In his foreword to the exhibition catalog, OCMA Director Todd D. Smith diplomatically addresses the impending destruction of the museum’s long-time base (there are plans to sell the property and re-locate to build anew at the Segerstrom Center for the Arts in nearby Costa Mesa). “We contemplated how best to carry forward the biennial/triennial tradition,” reflects Smith, delicately skirting the issue of when the move might occur and whether the Thom Mayne-designed proposal is still in the picture. “We grew increasingly unable to separate this project from the larger situation in which the museum finds itself.”

OCMA has, since its inception as the Newport Harbor Museum, existed in a rather mutable state of architectural flux. The museum surfaced in 1977 like a cultural atoll alongside Fashion Island, the 600-plus-acre masterplanned community developed by the Irvine Company (with architects William Pereira and Associates). Constructed on two spare acres donated by the developers, the museum’s T-shaped configuration features three low-slung pavilions with corrugated concrete façades; the Brutalist design, the era’s favored civic style, was also provided gratis by Langdon and Wilson Architects, a Los Angeles and Newport Beach-based firm perhaps best known for creating the J.Paul Getty Museum’s ancient Roman villa in Malibu. By the 1980s, OCMA’s permanent collection and institutional vision (“a destination museum that is locally relevant and internationally significant”) had outgrown their original building and relocation plans began to steadily percolate. As Los Angeles Times critic Carolina Miranda quipped parenthetically in her thorough and thoroughly enjoyable roundup of the museum’s architectural affairs: “(Reading all the vintage clips on this is like reading the treatment for some 1980s episode of ‘Dynasty: Orange County Architecture Edition.’ In other words: totally worth it.)”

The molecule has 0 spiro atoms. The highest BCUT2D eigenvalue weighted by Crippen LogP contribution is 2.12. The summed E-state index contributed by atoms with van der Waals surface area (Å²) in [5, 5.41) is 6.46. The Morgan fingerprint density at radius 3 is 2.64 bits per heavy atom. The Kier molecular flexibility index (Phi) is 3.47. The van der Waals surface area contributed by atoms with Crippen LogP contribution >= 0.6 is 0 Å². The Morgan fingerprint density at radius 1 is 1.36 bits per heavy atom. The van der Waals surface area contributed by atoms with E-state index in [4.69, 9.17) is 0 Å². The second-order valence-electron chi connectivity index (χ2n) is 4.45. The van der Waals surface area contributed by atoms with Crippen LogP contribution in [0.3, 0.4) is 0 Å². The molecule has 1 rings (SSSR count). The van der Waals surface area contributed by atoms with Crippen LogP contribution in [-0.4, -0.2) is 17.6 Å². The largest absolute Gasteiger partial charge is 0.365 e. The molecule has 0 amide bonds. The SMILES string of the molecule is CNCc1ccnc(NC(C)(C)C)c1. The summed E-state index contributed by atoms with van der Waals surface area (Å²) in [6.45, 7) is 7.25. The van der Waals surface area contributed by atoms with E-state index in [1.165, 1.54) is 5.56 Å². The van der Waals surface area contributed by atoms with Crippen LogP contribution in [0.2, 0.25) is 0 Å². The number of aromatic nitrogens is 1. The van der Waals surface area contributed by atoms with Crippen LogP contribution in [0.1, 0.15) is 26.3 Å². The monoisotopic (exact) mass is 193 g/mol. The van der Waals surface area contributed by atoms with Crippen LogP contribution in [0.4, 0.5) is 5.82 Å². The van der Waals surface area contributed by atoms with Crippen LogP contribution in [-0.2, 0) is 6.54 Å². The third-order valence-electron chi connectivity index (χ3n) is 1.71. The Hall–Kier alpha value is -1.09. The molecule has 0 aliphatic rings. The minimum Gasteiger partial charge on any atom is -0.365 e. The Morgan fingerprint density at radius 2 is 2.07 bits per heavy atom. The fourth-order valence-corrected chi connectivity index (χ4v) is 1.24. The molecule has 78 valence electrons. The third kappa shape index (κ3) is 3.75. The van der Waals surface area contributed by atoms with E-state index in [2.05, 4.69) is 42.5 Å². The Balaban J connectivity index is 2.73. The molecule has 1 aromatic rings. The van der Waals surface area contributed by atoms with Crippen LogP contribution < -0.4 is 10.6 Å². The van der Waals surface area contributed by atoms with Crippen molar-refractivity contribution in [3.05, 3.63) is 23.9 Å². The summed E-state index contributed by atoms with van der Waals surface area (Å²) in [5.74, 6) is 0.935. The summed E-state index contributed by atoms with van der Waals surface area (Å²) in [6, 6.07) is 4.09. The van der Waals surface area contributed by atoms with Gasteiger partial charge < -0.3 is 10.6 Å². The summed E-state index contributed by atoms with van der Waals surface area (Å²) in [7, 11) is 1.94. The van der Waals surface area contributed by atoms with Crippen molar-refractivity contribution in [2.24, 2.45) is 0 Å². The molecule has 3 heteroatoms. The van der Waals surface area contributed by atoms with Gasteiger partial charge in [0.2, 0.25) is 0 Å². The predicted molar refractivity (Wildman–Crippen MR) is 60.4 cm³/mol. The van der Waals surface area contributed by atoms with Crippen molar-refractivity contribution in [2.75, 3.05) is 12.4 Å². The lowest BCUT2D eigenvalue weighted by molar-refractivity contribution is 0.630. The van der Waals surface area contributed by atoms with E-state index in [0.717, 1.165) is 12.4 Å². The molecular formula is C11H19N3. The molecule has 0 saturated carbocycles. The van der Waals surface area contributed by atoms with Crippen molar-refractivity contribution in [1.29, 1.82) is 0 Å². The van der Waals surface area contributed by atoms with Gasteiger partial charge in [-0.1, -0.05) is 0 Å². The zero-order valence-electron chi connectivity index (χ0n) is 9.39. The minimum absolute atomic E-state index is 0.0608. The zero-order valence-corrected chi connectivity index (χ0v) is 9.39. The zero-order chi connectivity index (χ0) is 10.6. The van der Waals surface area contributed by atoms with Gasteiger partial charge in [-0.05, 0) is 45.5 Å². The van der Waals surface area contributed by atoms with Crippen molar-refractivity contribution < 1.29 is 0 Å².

“Building As Ever” addresses architecture as a curatorial premise, subject, and even art-making material in works that range from participatory actions and interventions to large-format photographs and sculpture: “Common Ground,” by Julian Day and Luke Jaaniste, a collaborative performance team from Australia, utilizes cups, saucers and audience participation to transform a gallery floor into an interactive sonic game board; operating at the crossroads of art, architecture and archeology, Leyla Cardenas cuts into the museum wall to reveal fragments of an anticipated urban ruin; Michele Asselin’s darkly beautiful photographs of the Hollywood Park Clubhouse (built 1938; demolished 2015) offer cinematic chiaroscuro renderings of abandoned interiors and displaced characters; and continuing in the tradition of the late minimalist sculptor Fred Sandback, Cybele Lyle’s spare wooden sculptures employ reductive strategies to incise space and alter perception.